Thursday, 24 January 2013

Thursday 24 January 1963

In comparison to the disturbing festival of elder abuse that was last week's Steptoe, the heartwarming scene Sixty-Five Today starts off with is really quite lovely.  As you might have guessed from the title, it's Albert's birthday (apparently it's Tuesday 25th January, which is a bit confusing considering this episode was broadcast on Thursday 24th).  And as you might have guessed from Wilfrid Brambell's inimitably self-pitying expression, he thinks Harold's forgotten.  In classic sitcom style he hasn't really, he's just winding his dad up, prolonging the old man's misery while he shelves some new books he's picked up on his round (by such writers as Ms Jean Paul Sartre - "that's like me being called Harold Gladys" - and Evelyn Wog).  Eventually he gives Albert his present, a pair of fur-lined pigskin gloves, which the birthday boy loves despite initial reservations.

"It's funny not having me fingers sticking out"
And when Albert starts to tear up while reading the trite verse in his birthday card from Harold it's really quite moving.

I want this card for my next birthday, please
But this is Steptoe and Son so obviously this father-son love-in can't last for long, and the second part of Harold's present to his father just emphasises the distance that's grown up between the pair.  He's taking Albert for a night up West: cocktails, theatre and dinner.  It's Harold's idea of the perfect night out, but for Albert he might as well be taking him to Mars.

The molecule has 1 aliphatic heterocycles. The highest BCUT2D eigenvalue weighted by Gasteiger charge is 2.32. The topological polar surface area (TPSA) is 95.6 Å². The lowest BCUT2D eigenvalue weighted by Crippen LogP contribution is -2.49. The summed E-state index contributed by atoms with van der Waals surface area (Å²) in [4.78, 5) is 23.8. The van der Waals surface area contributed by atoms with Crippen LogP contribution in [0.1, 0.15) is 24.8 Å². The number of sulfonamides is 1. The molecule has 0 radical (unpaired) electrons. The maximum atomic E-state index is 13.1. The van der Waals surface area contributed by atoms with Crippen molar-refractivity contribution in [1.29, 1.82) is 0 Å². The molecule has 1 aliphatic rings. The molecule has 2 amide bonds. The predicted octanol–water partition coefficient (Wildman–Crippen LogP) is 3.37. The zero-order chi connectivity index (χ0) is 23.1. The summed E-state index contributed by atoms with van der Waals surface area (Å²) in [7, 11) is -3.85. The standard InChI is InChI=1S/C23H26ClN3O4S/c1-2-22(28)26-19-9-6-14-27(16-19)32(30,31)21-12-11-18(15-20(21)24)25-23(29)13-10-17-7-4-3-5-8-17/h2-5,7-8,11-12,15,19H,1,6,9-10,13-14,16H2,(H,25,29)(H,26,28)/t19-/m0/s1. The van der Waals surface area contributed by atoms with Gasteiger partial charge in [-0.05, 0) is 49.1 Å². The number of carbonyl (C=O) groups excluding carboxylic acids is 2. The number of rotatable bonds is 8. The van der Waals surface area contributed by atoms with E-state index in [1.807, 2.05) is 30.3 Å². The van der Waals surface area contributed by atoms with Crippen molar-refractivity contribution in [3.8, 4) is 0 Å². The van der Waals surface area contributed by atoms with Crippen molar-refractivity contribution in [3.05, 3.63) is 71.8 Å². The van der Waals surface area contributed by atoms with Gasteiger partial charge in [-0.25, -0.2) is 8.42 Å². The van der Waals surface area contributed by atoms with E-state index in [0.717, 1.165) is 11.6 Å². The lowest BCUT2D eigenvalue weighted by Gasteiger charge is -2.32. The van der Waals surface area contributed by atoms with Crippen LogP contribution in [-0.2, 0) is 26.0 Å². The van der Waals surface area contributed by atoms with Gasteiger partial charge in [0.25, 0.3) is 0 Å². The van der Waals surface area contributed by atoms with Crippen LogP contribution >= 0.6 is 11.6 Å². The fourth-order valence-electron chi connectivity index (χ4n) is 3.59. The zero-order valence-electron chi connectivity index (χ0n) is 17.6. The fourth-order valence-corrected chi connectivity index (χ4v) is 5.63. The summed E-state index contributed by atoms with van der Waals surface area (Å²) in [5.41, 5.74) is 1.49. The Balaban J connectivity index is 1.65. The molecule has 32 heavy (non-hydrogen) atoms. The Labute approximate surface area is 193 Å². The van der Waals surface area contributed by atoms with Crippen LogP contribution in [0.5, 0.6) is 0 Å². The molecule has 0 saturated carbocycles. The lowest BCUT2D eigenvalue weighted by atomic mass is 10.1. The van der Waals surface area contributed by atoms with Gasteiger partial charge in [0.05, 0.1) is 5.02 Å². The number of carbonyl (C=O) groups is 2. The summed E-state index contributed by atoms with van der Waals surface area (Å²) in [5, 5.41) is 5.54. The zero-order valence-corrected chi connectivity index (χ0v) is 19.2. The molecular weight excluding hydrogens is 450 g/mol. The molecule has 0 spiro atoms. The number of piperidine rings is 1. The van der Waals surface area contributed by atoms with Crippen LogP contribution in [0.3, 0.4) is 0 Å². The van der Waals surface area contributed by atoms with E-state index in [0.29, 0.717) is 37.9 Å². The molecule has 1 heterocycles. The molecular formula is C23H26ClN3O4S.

When they get to the cocktail bar, with the ever-supercilious Frank Thornton serving the drinks, Harold orders a Martini ("I know where you got that from, it's what that James Bond drinks in that Dr No film"), but Albert just wants a pint of bitter.  He agrees to have a Pimm's, but is deeply unimpressed with it.

"Where'd you get that, Covent Garden?"
Strangely enough, he's not mad keen on Michael Redgrave in Richard III either, and demands they leave after the end of Act I, outraging a cartoonish wealthy dowager-type by offering to sell her his programme half price.

Worst of all, Harold actually expects him to eat a Chinese meal (at the Hundred Geese restaurant).

"Bird's nest?!"
Albert continues Harold's evening-long embarrassment by refusing to eat any of the cuisine and unnerving other diners by chatting to them about his age and his xenophobic views (he refuses to take off his beloved new gloves as he's certain the waiters are after them).

"You're a... most unusual old man"
Special birthday night in tatters, an angry Harold sends Albert home with the quietly devastating words "we're all right at work, we just don't go together socially".  The episode's shifted from heartwarming to heartbreaking: he's dumping his own father.  Harold heads off to find some more sophisticated (female) company, and Albert trudges disconsolately home.  In a final, wrenching shot, he carelessly drops the gloves as he goes.

Wilfrid Brambell was actually only 50 when he made this episode.  It's a sign of his brilliance as an actor that this fastidious gay Irishman never for a second fails to convince as a shabby Cockney rag and bone man 15 years his senior.

No comments:

Post a Comment